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David Duncan and the Arthur Andersen Case

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In May 2002, Andersen was prosecuted for obstruction of justice based on two main reasons. First, David Duncan, a former Andersen partner in charge of the Enron audit, destructed related documents to keep them out of the investigation. Second, Nancy Temple, an in-house attorney for Andersen, suggested the management to pay attention to the document retention policy. The jury convicted Andersen and believed David Duncan was corruptly persuaded to impede the integrity of the justice proceedings. In 2005, the Supreme Court overturned the conviction of Andersen based on flawed jury instructions. However, this verdict is too late for Andersen which already exists in name only.

The World English Dictionary defines corrupt as lacking in integrity; open to or involving bribery or other dishonest practices; to become or cause to become dishonest or disloyal. In this case, corrupt is not appropriate applied to the actions of Andersen. In the internal October 16, 2001 email, Nancy Temple suggested Andersen to pay attention to a potential investigation and try some protective actions. I read the original text of the email and find there’s no word show that Nancy corruptly persuaded the management to destroy documents. She just recommended the management to care about document retention policy. It’s an attorney’s responsibility to provide clients with advices about imminent litigations. Thus an attorney’s persuasion of withholding of documents under a valid document retention policy cannot be defined as a dishonest practice. So corrupt is not appropriate applied to the actions of Andersen.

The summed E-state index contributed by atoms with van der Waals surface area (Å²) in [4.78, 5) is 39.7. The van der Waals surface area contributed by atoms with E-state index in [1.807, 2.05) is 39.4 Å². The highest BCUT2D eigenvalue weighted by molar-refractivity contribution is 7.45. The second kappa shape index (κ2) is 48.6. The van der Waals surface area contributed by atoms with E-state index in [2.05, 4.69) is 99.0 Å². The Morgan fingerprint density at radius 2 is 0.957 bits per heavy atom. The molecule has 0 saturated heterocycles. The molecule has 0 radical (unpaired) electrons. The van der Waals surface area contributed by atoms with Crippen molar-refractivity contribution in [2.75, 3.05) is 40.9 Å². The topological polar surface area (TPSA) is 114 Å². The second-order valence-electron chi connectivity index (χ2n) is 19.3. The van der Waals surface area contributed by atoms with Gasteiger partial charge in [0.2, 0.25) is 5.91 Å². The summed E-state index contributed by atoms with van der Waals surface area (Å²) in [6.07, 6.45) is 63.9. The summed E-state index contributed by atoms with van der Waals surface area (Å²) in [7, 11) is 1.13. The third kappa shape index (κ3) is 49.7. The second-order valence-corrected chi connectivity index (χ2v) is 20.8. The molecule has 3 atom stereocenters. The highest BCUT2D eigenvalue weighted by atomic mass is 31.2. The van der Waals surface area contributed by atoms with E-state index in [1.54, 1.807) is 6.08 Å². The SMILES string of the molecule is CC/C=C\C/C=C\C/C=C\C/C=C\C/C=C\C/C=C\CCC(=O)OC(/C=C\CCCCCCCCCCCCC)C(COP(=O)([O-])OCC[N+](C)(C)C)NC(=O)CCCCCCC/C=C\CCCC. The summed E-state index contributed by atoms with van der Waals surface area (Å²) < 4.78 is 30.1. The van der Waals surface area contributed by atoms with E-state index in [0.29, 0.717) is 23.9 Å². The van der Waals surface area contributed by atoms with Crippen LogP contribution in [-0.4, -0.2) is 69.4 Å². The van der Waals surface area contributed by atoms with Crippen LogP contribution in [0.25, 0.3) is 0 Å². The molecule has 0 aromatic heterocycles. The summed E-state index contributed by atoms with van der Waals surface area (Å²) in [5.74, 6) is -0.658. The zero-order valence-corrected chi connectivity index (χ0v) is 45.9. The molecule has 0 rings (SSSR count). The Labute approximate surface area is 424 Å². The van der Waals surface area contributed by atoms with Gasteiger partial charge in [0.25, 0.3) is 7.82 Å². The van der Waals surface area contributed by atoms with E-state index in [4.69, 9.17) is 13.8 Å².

I believe Andersen violated the law. The management, including David Duncan, obviously knew Andersen would get an investigation due to the audit fai...

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...n 2002, Enron has burdened huge debts and filed for bankruptcy protection. Andersen also had no money to pay for angry investors. The plaintiffs, Enron’s investors and employees, could not get enough compensation from Enron and Andersen. So they named these rich banks in the lawsuit to try to recover their huge loss. The plaintiffs believe those banks assisted Enron to conceal huge debts and encouraged people to invest Enron.

Merrill Lynch and Credit Suisse claimed they didn’t know the actual financial situation of Enron. They defensed that there’s no substantial evidence to verify that investment banks played a significant role in the Enron scandal. However, to pursue own profits these banks may have conducted improper acts to mislead investors. They obviously would like to settle out of the court and avoid a lawsuit which will damage their reputation greatly.
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